• North American Slave Narratives –primary documents and a wide variety of lesson plans focusing on African American life in the South through the 1920’s. Sample lesson titles: Fugitive Slave Law Simulation, Plantation Life in the 1840’s:  A Slave’s Description, Slavery and Childhood, etc.   On-line access is provided to all documents used in a given lesson.
  • Civil War Recipe lesson at Education World.  Recipe and lesson plan.  Students bake hardtack the staple of a Civil War soldier’s diet.  Links to other Civil War era recipes.
  • Not Just A Man’s War:  Women in the American Civil War (1861-1865) - A Civil War unit written with the sheltered and special needs populations in mind, it can be used with all students populations. The lesson length would vary depending upon your students and time per class period. Instruction is "chunked" or broken into manageable pieces for special needs learners to experience success and enjoyment.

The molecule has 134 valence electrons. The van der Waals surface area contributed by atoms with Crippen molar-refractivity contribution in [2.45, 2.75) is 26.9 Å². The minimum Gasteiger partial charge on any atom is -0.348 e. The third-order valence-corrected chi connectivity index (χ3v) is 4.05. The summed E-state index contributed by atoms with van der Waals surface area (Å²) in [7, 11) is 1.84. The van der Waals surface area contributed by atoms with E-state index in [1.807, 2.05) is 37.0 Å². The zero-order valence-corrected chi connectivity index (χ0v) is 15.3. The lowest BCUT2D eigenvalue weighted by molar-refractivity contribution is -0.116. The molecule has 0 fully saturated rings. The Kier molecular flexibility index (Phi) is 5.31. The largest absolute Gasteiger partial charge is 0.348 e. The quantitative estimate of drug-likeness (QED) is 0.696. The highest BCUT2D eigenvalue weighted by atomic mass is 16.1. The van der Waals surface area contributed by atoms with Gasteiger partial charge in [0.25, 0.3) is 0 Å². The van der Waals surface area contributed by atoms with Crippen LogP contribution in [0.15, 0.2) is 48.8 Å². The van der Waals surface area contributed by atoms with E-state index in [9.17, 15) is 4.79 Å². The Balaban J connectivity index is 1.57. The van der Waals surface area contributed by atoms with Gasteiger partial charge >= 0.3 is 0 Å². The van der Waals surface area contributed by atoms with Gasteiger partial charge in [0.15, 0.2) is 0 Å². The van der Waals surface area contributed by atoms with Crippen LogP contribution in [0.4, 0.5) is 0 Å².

• Harriet Beecher Stowe Center – The Fugitive Slave Law and The Issue of Individual Morality. Lesson plans developed from primary source documents during a 2001 institute for teachers at the Center.  Site includes primary source documents and a printable bibliography of slavery as well as on-line archives.
  • Memorial to Robert Gould Shaw and the Massachusetts Fifty-fourth Regiment - monumental gilded plaster version of the Memorial by the nineteenth-century American sculptor Augustus Saint-Gaudens, is featured in this program. On long-term loan to the National Gallery, the relief depicts Colonel Shaw and the Fifty-fourth, the first African-American infantry unit from the North to fight for the Union during the Civil War, marching into battle. This was the regiment whose courageous assault on Fort Wagner, South Carolina, was recounted in the movie Glory. 20 slides and illustrated booklet.”    Program is available through museum loan or on-line.  Both versions include a teaching packet.  See online version.
  • National Geographic:  Underground Railroad.  On-line interactive simulation of a slave’s journey on the Underground Railroad which includes a history of slavery, pictures, resources and links. Individual classroom activities tailored to various age groups.  Grades K through 4, 5 through 8 and 9 through 12.  Teachers may prefer to review all of them to see which are most appropriate for their students.